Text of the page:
Compare any two graphics cards:
GeForce GTX 260 vs Radeon HD 6450 (OEM)
IntroThe GeForce GTX 260 has a GPU core clock speed of 576 MHz, and the 896 MB of GDDR3 RAM is set to run at 999 MHz through a 448-bit bus. It also is comprised of 192 SPUs, 64 Texture Address Units, and 28 Raster Operation Units.
Compare that to the Radeon HD 6450 (OEM), which has a clock frequency of 625 MHz and a GDDR3 memory frequency of 800 MHz. It also uses a 64-bit bus, and uses a 40 nm design. It features 160 SPUs, 8 TAUs, and 4 ROPs.
Power Usage and Theoretical Benchmarks
Power Consumption (Max TDP)
Theoretically speaking, the GeForce GTX 260 should be 774% quicker than the Radeon HD 6450 (OEM) overall, because of its greater data rate. (explain)
Texel RateThe GeForce GTX 260 will be a lot (approximately 637%) better at texture filtering than the Radeon HD 6450 (OEM). (explain)
Pixel RateThe GeForce GTX 260 should be quite a bit (approximately 545%) more effective at full screen anti-aliasing than the Radeon HD 6450 (OEM), and also will be capable of handling higher resolutions more effectively. (explain)
Please note that the above 'benchmarks' are all just theoretical - the results were calculated based on the card's specifications, and real-world performance may (and probably will) vary at least a bit.
Please note that the price comparisons are based on search keywords - sometimes it might show cards with very similar names that are not exactly the same as the one chosen in the comparison. We do try to filter out the wrong results as best we can, though.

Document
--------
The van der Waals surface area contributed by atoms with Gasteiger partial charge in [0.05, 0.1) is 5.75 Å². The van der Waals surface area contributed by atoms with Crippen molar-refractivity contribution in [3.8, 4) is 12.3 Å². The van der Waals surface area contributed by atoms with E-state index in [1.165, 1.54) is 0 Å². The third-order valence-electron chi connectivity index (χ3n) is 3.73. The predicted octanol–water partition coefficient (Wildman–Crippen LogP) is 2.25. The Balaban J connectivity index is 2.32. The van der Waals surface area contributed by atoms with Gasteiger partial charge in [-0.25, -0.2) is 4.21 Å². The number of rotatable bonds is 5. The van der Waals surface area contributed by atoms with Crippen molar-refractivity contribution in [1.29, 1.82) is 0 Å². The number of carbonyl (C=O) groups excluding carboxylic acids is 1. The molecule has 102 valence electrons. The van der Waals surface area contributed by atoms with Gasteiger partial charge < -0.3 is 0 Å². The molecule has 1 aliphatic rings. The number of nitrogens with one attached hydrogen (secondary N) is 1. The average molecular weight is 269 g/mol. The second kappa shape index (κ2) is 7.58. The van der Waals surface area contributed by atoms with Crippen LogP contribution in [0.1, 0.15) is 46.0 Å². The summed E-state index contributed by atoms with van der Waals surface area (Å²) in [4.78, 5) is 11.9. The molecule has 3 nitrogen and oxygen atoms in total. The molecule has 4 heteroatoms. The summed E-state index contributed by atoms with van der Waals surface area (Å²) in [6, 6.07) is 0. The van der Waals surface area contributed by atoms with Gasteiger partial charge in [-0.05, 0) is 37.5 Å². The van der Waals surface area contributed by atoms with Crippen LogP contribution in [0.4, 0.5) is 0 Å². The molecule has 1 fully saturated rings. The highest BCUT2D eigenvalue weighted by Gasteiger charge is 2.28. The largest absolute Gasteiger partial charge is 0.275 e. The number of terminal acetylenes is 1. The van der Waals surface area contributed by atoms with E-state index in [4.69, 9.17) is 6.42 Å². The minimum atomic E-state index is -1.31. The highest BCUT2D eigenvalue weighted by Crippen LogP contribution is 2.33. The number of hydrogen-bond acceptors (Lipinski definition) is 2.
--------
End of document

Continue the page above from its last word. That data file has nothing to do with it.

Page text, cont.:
Memory Bandwidth: Memory bandwidth is the max amount of information (counted in MB per second) that can be transported across the external memory interface in one second. The number is calculated by multiplying the interface width by the speed of its memory. In the case of DDR type RAM, it must be multiplied by 2 once again. If DDR5, multiply by 4 instead. The better the card's memory bandwidth, the better the card will be in general. It especially helps with AA, HDR and higher screen resolutions.
Texel Rate: Texel rate is the maximum amount of texture map elements (texels) that can be applied in one second. This is calculated by multiplying the total number of texture units of the card by the core speed of the chip. The higher this number, the better the card will be at texture filtering (anisotropic filtering - AF). It is measured in millions of texels in one second.
Pixel Rate: Pixel rate is the most pixels that the graphics card can possibly record to the local memory in one second - measured in millions of pixels per second. The figure is worked out by multiplying the number of colour ROPs by the the core clock speed. ROPs (Raster Operations Pipelines - also sometimes called Render Output Units) are responsible for drawing the pixels (image) on the screen. The actual pixel fill rate also depends on quite a few other factors, most notably the memory bandwidth - the lower the bandwidth is, the lower the potential to get to the maximum fill rate.